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Going Back to Go Forward (3)

by JustEliza on 5 December 2010

I was sixteen. It was partly cloudy. I sat in the middle of five columns of desks, one row from the back. So, their disbelief and disdain were obvious to me, when I raised my hand, saying "I disagree," and saw 19 heads turn around.

The history teacher tried to hide a smile. He knew I had more to add. But the other Elizabeth (one of three) in front of me had already interjected, turned completely in her seat to engage me: "Don't be ridiculous. No one could survive complete rejection like that."

I wasn't angry. I felt almost transcendent.

"Why do you disagree, Eliza?" The teacher asked.

I looked directly at the other Elizabeth. "You assume majority rules. But the way I see it, when everyone in the world is against you, telling you what you are, you have two choices: believe them or not. Just because everyone agrees on something, it doesn't make it true."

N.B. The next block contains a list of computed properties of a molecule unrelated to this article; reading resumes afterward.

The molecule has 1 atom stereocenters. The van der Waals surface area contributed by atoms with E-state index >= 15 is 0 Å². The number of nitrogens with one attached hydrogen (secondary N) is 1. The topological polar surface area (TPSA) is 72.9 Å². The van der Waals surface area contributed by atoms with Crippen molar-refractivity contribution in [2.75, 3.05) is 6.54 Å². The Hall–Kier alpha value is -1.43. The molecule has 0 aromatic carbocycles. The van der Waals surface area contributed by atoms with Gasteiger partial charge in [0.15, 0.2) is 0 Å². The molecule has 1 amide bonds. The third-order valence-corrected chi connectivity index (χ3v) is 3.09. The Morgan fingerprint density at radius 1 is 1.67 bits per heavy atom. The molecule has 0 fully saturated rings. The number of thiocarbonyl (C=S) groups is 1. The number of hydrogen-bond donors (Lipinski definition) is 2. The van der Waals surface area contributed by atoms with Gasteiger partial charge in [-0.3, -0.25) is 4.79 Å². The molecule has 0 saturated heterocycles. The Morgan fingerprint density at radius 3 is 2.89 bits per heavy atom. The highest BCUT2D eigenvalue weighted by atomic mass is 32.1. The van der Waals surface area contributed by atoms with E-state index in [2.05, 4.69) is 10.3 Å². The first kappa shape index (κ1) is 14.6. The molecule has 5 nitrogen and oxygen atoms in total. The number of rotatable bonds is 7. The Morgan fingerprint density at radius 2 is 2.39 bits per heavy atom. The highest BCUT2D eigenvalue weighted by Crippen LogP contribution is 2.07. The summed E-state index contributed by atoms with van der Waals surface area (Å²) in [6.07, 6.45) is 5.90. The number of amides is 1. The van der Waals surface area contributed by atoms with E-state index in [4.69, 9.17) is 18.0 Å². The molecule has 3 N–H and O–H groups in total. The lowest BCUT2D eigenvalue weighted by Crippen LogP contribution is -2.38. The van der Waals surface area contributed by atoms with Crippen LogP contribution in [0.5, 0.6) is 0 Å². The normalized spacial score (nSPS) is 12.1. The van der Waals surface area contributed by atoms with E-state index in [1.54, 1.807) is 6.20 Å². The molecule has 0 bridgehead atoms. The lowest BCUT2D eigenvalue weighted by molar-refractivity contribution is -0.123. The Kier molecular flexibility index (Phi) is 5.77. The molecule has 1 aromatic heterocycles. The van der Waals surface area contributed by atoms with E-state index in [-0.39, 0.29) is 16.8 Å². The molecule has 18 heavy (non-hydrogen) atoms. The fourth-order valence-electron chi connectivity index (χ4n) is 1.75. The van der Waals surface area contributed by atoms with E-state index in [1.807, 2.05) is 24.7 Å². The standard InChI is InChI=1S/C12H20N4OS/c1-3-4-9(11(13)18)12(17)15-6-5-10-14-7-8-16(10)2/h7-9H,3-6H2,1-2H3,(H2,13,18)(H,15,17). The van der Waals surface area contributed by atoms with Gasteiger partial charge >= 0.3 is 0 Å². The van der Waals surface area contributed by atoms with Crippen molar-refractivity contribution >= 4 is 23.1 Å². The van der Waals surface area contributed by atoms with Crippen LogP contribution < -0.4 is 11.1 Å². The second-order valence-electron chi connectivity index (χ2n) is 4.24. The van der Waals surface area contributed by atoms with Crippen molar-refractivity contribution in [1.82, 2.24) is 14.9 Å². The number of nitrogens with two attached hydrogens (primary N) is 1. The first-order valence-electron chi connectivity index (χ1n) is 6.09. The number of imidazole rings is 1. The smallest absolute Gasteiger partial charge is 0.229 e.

The teacher glowed.

I revisit this scene and this dilemma often. Was my logic wrong? Is it possible to persist in complete and absolute opposition? Without suffering psychological or physical damage? Without giving up or changing your belief/self?

By the time I was sixteen, I was already fully entrenched in my schizoid, dissociative ways. So it was easy for me to say it was possible. I believed I was living proof of 'girl versus world:' constantly under attack and utterly alone. But the poignancy of that memory reveals more: I also believed it was possible to prevail, regardless.

I relate to that girl. Another win for integrative theory.


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